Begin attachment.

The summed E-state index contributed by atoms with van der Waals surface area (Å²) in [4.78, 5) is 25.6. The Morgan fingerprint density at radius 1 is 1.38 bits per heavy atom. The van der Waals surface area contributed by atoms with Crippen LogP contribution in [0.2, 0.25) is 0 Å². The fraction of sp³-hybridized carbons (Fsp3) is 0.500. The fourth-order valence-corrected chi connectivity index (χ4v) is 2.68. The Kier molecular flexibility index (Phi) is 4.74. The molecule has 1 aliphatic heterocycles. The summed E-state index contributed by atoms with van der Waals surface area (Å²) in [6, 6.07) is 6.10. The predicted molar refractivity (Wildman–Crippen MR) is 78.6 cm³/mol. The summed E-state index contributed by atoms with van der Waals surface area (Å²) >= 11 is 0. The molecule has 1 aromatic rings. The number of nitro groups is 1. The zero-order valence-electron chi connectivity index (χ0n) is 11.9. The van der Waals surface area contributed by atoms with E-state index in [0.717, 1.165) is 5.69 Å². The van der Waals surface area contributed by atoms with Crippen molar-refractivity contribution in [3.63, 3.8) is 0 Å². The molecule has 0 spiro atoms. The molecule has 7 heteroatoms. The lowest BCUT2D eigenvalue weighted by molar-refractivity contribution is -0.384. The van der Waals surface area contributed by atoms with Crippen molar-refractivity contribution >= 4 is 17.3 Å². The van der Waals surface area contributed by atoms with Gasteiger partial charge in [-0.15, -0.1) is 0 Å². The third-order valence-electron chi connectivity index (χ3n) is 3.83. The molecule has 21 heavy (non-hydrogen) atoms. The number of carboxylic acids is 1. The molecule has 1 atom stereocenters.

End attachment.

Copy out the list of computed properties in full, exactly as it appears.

The summed E-state index contributed by atoms with van der Waals surface area (Å²) in [4.78, 5) is 25.6. The Morgan fingerprint density at radius 1 is 1.38 bits per heavy atom. The van der Waals surface area contributed by atoms with Crippen LogP contribution in [0.2, 0.25) is 0 Å². The fraction of sp³-hybridized carbons (Fsp3) is 0.500. The fourth-order valence-corrected chi connectivity index (χ4v) is 2.68. The Kier molecular flexibility index (Phi) is 4.74. The molecule has 1 aliphatic heterocycles. The summed E-state index contributed by atoms with van der Waals surface area (Å²) in [6, 6.07) is 6.10. The predicted molar refractivity (Wildman–Crippen MR) is 78.6 cm³/mol. The summed E-state index contributed by atoms with van der Waals surface area (Å²) >= 11 is 0. The molecule has 1 aromatic rings. The number of nitro groups is 1. The zero-order valence-electron chi connectivity index (χ0n) is 11.9. The van der Waals surface area contributed by atoms with E-state index in [0.717, 1.165) is 5.69 Å². The van der Waals surface area contributed by atoms with Crippen molar-refractivity contribution in [3.63, 3.8) is 0 Å². The molecule has 0 spiro atoms. The molecule has 7 heteroatoms. The lowest BCUT2D eigenvalue weighted by molar-refractivity contribution is -0.384. The van der Waals surface area contributed by atoms with Crippen molar-refractivity contribution >= 4 is 17.3 Å². The van der Waals surface area contributed by atoms with Gasteiger partial charge in [-0.15, -0.1) is 0 Å². The third-order valence-electron chi connectivity index (χ3n) is 3.83. The molecule has 21 heavy (non-hydrogen) atoms. The number of carboxylic acids is 1. The molecule has 1 atom stereocenters.